Programme is ideal for success

PUBLISHED : Monday, 17 May, 2010, 12:00am
UPDATED : Monday, 17 May, 2010, 12:00am

When Carmen Lam Chun-man began Ivey's executive MBA programme, she had more than 20 years of management experience behind her, mostly in marketing and branding in the hospitality and travel sectors. The managing director at Micros-Fidelio, an information systems leader in the hospitality and retail industries, for Hong Kong, Macau and Taiwan, says that her decision to take the course stemmed from her perception of herself as a purely functional brand and marketing expert, and she wanted to transition into general management.

'I thought that taking an EMBA was appropriate as I wanted to have the opportunity to brush up on my skills and make sure I was up to date with the latest management philosophies. I also wanted to get up to date with what is happening in the workplace, especially trends in Generation Y, the latest technologies and what is happening in the wider world.'

Lam was born and raised in Hong Kong, and has worked here and in Canada, Singapore and Indonesia. She says that choosing the right programme was not easy, but the Ivey EMBA appealed the most because of the international nature of the course and the composition of students in it. '[The school] does not take a bunch of students from similar backgrounds and industries - the students are diverse so we got to learn from everybody's backgrounds and experience,' she says. 'It was great to spend time with all these different high achievers, learning and networking with them. We learned so much from each other. The class came from the mainland, Europe, the United States and many other places, so they all brought different styles which was a real highlight of the course.'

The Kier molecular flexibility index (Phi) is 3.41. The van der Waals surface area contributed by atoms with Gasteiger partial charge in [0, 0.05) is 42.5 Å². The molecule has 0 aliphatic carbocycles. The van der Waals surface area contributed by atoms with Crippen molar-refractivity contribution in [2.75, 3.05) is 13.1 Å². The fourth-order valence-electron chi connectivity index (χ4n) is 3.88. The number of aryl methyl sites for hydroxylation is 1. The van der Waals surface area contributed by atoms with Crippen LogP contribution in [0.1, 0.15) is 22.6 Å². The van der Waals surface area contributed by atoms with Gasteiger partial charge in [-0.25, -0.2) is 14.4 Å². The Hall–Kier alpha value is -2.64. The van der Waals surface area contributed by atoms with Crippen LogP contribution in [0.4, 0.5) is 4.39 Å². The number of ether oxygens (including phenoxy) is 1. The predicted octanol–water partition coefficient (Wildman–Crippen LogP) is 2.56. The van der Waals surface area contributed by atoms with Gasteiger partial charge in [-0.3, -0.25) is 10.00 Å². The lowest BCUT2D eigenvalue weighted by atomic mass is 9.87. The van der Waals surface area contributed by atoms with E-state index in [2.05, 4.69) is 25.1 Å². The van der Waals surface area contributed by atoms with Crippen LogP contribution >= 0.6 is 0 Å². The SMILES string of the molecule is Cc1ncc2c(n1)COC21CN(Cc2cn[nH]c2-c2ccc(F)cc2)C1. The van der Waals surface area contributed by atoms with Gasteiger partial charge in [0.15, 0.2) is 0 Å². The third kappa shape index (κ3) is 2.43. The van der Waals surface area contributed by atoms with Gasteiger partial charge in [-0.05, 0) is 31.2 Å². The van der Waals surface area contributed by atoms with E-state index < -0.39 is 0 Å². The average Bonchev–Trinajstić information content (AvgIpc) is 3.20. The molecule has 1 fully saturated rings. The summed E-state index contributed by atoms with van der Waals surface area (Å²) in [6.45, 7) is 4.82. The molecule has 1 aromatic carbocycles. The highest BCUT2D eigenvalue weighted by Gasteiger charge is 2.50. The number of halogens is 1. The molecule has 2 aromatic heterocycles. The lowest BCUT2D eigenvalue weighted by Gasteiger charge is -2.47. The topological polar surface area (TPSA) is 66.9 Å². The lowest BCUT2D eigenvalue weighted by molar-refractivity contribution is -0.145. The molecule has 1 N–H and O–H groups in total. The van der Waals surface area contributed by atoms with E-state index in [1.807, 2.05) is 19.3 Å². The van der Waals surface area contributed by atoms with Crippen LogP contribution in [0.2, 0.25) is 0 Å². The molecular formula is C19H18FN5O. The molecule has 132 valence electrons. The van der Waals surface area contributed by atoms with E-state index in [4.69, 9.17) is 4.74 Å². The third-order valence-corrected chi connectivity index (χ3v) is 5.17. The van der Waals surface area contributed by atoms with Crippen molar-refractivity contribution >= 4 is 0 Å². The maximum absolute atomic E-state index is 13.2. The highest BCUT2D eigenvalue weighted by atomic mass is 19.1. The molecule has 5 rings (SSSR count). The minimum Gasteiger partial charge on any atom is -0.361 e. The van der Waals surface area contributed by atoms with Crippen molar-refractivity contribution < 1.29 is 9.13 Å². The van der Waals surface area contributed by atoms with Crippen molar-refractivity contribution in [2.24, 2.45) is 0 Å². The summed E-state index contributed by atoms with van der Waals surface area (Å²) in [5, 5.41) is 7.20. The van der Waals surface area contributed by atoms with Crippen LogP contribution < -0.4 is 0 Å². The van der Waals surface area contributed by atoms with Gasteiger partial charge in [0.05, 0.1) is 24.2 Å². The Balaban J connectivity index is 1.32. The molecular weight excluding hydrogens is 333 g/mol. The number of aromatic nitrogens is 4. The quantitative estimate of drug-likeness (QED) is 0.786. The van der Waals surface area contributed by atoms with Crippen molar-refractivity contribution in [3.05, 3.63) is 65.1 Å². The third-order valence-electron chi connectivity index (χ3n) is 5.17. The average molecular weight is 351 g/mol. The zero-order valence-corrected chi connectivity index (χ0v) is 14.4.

It may seem strange for a successful executive to embark on an EMBA but, as Lam explains, the advantages of getting an EMBA will remain with her forever. 'Most of us on the course experienced the boom times in Asia and we all got promoted very quickly. We obviously got to where we are today by making good, and the right, decisions. In a lot of cases, though, these were happy accidents. What a programme like this did for me was to make sure that I can turn those happy accidents into strategic decisions for the future, so that I can repeat those past successes again and again.'

Lam was able to apply a lot of what she learned in the classroom to her daily work and it gave her the confidence to know that the decisions she made in the workplace were the correct ones.

She advises prospective EMBA students to assess what their true objectives are before starting the course.

She attended two trial classes at Ivey before making a decision and she suggests all students do the same. 'They also need to decide what type of programme they should join. Ours encouraged participation and teamwork ... so it was ideal for me.'